Identifying a young family member struggling with drug use, misuse, and addiction is a key part of seeking early treatment. Family intervention and support can be important in the first steps toward recovery, especially in vulnerable teenagers and young adults. Discovering that your child has a drug problem can feel overwhelming, but with the right tools, knowledge, and professional help, you can become a source of light and guidance for the journey ahead. Spotting drug use in your family members and drug paraphernalia around the home are important skills every parent should have.
Facts on Teenage Drug Use
According to data from the Department of Health and Human Services, most adolescents engage in illicit drug use occasionally, with few doing so regularly. Parents should not downplay occasional use, however, as it can easily turn into addiction and/or overdose. The data shows that by 12th grade, almost half of adolescents report illicit drug use at least once. The most common illicit substance for abuse in this data set is marijuana, followed by prescription medications, glues, and aerosols. Parents can lower the risk of drug use in the home by reducing the availability of these last three substances.
According to the 2015–2016 Monitoring the Future survey of drug use among America’s youth, use of illicit drugs has declined overall. The data shows that drug use is at its lowest level in the history of the survey. Illicit drug use as of 2016 was at 5.4% among 8th graders, 9.8% among 10th graders, and 14.3% among 12th graders. These numbers are down from peak highs of 12.6%, 18.4%, and 21.6% across different years, respectively. Yet the report also showed an unchanged amount of marijuana use in 12th graders, and a general decline in the perceived risk of harm from using substances. Changing attitudes reflect the need for constant vigilance to keep drugs and drug paraphernalia out of the household.
Common Signs of Adolescent Drug Use
There are physical, emotional, and mental symptoms of illicit drug use parents can often spot in their children. Some of the most noticeable effects of drug use are physical changes an adolescent may suddenly display, such as bloodshot or glazed eyes, pupils that are dilated or constricted, abrupt weight changes, or physical signs of a drug entrance site, such as bruising or infection. Depending on the drug, an adolescent struggling with addiction may lose or gain weight suddenly and stop taking care of personal hygiene.
Aside from physical signs, be on the lookout for mental and emotional changes in your teen. People struggling with addiction can undergo changes in personality and behavioral symptoms, especially as he or she becomes more dependent on the drugs. An adolescent with an addiction may have trouble forming coherent thoughts. His or her grades may begin to fall, and teachers may complain that your adolescent fails to pay attention or falls asleep in class.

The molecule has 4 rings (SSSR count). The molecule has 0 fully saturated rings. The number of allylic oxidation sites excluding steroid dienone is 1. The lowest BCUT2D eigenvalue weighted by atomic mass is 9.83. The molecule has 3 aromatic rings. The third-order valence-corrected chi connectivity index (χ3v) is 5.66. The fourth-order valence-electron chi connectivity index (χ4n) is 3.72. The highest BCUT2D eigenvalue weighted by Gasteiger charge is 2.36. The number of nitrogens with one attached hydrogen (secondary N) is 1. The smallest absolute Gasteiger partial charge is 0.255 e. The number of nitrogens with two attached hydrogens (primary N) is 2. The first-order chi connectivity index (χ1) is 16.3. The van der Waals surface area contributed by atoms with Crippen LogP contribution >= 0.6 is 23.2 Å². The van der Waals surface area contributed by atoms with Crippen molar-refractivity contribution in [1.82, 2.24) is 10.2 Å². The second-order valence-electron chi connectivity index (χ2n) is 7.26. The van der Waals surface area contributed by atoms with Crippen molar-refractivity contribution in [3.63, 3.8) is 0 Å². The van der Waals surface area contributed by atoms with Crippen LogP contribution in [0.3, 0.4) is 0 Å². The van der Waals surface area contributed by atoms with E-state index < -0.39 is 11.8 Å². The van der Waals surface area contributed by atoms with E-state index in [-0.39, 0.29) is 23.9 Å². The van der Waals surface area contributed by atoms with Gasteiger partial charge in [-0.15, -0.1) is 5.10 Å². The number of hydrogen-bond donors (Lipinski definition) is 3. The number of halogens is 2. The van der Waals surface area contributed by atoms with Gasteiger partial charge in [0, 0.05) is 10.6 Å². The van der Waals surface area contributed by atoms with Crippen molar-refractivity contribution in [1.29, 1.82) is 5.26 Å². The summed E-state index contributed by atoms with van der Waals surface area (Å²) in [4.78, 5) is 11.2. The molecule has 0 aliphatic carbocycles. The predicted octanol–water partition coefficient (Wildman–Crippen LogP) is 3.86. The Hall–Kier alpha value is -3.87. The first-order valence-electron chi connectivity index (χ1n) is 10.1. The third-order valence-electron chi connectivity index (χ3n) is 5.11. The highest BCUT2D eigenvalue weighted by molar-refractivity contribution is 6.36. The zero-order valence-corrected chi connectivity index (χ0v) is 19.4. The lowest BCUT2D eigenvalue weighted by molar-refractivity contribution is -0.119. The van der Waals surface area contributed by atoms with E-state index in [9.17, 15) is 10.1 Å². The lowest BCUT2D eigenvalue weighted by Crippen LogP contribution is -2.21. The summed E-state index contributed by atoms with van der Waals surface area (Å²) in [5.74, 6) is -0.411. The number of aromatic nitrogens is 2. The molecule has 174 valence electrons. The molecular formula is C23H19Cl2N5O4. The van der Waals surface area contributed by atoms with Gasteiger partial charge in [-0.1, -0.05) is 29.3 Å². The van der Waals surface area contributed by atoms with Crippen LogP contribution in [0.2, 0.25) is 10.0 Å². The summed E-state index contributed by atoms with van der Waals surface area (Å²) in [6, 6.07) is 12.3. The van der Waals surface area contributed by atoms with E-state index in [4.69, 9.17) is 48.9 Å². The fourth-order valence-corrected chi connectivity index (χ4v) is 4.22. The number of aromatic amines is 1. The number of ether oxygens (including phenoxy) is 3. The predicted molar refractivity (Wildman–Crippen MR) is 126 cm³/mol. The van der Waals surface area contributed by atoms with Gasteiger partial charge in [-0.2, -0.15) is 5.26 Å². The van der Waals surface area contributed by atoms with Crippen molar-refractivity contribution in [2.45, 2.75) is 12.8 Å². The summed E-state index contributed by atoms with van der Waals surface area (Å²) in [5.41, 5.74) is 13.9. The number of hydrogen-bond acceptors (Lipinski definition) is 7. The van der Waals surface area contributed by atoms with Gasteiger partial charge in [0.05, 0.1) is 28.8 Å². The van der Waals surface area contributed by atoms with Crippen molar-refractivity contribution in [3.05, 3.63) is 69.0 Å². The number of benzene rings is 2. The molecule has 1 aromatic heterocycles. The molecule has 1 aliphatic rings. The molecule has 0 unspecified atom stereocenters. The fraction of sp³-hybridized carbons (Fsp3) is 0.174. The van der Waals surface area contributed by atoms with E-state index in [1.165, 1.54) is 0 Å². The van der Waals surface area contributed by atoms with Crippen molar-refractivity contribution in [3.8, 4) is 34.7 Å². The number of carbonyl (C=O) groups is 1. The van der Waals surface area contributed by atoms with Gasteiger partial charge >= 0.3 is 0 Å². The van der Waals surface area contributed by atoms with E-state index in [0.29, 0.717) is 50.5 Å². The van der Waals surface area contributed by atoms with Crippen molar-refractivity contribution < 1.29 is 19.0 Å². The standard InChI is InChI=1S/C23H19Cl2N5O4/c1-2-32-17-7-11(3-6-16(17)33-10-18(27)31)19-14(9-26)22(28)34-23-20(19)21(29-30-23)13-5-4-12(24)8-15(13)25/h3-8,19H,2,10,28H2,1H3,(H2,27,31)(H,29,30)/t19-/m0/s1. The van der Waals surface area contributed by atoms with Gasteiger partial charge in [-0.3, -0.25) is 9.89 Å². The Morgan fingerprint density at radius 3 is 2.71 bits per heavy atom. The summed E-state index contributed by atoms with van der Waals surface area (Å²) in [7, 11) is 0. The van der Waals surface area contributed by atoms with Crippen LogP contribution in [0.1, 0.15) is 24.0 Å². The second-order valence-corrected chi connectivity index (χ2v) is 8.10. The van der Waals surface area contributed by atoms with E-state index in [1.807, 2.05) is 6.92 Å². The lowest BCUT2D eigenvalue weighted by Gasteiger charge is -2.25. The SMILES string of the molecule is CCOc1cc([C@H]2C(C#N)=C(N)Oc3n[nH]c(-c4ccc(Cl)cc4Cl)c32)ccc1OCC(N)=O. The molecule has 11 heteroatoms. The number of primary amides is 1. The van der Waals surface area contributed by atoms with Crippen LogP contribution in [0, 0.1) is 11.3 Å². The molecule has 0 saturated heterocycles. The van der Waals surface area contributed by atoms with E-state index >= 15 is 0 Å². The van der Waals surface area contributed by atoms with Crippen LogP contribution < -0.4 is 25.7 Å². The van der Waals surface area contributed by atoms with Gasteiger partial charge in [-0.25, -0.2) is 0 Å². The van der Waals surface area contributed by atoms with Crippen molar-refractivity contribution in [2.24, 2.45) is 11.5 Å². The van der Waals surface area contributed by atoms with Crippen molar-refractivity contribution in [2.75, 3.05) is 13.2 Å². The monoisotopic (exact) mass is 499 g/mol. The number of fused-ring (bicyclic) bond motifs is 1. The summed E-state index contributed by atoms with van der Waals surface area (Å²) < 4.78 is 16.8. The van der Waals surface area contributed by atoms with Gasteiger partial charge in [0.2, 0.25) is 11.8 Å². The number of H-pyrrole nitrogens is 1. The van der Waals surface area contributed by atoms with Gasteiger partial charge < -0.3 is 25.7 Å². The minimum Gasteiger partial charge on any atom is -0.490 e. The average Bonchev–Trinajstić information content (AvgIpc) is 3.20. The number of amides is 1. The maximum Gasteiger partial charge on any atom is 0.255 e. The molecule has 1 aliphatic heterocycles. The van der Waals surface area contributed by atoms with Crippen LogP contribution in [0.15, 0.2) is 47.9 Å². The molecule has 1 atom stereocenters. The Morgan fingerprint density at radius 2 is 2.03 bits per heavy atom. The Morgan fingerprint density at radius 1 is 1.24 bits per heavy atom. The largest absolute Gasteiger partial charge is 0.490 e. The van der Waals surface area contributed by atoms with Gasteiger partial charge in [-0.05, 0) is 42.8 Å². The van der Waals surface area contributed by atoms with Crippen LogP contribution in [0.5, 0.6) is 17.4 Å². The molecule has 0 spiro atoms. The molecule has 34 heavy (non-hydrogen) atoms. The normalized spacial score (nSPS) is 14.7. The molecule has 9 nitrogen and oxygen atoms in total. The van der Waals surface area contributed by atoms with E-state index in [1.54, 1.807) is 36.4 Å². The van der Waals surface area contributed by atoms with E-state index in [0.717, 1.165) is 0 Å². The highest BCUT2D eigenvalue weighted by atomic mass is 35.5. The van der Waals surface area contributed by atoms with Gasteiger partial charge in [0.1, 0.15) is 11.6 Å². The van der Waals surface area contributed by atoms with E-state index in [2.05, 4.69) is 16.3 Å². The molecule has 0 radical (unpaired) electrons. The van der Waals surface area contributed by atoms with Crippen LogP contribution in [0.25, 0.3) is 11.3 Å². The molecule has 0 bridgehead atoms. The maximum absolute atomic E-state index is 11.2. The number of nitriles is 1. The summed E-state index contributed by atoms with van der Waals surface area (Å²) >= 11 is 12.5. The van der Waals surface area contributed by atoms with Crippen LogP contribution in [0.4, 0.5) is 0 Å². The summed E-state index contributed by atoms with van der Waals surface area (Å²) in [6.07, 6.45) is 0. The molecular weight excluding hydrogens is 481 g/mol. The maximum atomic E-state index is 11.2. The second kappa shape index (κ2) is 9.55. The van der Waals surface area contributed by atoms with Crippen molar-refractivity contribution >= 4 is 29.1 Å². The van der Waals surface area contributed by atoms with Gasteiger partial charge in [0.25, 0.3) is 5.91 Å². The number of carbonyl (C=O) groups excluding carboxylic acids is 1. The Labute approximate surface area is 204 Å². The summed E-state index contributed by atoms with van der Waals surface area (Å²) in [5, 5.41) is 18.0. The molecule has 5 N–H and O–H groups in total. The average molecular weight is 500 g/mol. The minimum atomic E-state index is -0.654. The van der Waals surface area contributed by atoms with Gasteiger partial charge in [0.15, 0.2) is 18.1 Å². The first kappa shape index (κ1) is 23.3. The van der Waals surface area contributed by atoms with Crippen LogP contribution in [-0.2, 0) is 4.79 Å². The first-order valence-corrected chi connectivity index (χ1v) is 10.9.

Signs such as lethargy, changes in attitude, increased aggression, depression, and changes in habits or priorities may point to a substance misuse problem. Hanging out with a “bad crowd” or a sudden change in social network may also point to drug use, as well as involvement in criminal activity.
How to Spot Drug Paraphernalia
Drug paraphernalia, or items often involved in drug use, is a good sign that your adolescent is abusing illicit drugs. Paraphernalia can include anything your adolescent has modified to make or use drugs, or conceal them from you. Common items relating to marijuana use include rolling papers, pipes, grinders, small metal clips, lighters or matches, and small plastic baggies (used for holding the drug). Look for pipes made using household products such as apples, highlighters, or bottles. A purchased marijuana pipe or bong may resemble a decorative trinket or souvenir made from colorful blown glass.
Paraphernalia common to inhaled drugs, such as cocaine, include razor blades (used to chop the drug), small mirrors, spoons, or rolled up papers, dollar bills, and straws. Signs of inhalant abuse with gasoline, painter thinner, or solvents includes finding empty cans of these products you didn’t use, nozzles, balloons, or cloths dipped in chemicals. Items such as needles, syringes, medical tubing, spoons, lighters, or Bunsen burners may all point to use of injectable drugs such as heroin.
How to Help Your Child
If you notice your child shows signs of drug use, or if you find drug paraphernalia in your household, learn the right way to help. It is vital to handle the situation with care and support or you run the risk of pushing your teen away. Partner with Family First Intervention for professional assistance and advice when it comes to helping your teen recover from an illicit drug problem.